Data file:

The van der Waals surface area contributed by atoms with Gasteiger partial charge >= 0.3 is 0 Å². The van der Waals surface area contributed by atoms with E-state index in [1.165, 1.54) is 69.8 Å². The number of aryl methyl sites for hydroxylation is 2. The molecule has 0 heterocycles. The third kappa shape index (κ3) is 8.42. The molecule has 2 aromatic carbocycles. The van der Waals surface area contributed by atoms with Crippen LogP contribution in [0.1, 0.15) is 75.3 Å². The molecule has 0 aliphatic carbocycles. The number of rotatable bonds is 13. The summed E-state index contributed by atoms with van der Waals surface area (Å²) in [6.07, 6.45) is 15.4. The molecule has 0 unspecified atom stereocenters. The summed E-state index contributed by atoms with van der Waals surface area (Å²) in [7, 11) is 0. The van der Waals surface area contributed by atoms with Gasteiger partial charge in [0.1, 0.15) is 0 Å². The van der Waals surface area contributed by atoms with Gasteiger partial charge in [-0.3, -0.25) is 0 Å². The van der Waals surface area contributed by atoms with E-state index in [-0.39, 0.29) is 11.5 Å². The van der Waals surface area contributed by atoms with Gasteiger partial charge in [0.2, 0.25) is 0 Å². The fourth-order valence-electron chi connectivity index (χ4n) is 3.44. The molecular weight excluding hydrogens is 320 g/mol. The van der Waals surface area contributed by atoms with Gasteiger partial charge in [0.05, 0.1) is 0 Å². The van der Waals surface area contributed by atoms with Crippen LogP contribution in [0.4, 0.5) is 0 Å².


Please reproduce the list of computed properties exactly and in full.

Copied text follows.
The van der Waals surface area contributed by atoms with Gasteiger partial charge >= 0.3 is 0 Å². The van der Waals surface area contributed by atoms with E-state index in [1.165, 1.54) is 69.8 Å². The number of aryl methyl sites for hydroxylation is 2. The molecule has 0 heterocycles. The third kappa shape index (κ3) is 8.42. The molecule has 2 aromatic carbocycles. The van der Waals surface area contributed by atoms with Crippen LogP contribution in [0.1, 0.15) is 75.3 Å². The molecule has 0 aliphatic carbocycles. The number of rotatable bonds is 13. The summed E-state index contributed by atoms with van der Waals surface area (Å²) in [6.07, 6.45) is 15.4. The molecule has 0 unspecified atom stereocenters. The summed E-state index contributed by atoms with van der Waals surface area (Å²) in [7, 11) is 0. The van der Waals surface area contributed by atoms with Gasteiger partial charge in [0.1, 0.15) is 0 Å². The van der Waals surface area contributed by atoms with Gasteiger partial charge in [-0.3, -0.25) is 0 Å². The van der Waals surface area contributed by atoms with E-state index in [-0.39, 0.29) is 11.5 Å². The van der Waals surface area contributed by atoms with Gasteiger partial charge in [0.2, 0.25) is 0 Å². The fourth-order valence-electron chi connectivity index (χ4n) is 3.44. The molecular weight excluding hydrogens is 320 g/mol. The van der Waals surface area contributed by atoms with Gasteiger partial charge in [0.05, 0.1) is 0 Å². The van der Waals surface area contributed by atoms with Crippen LogP contribution in [0.4, 0.5) is 0 Å².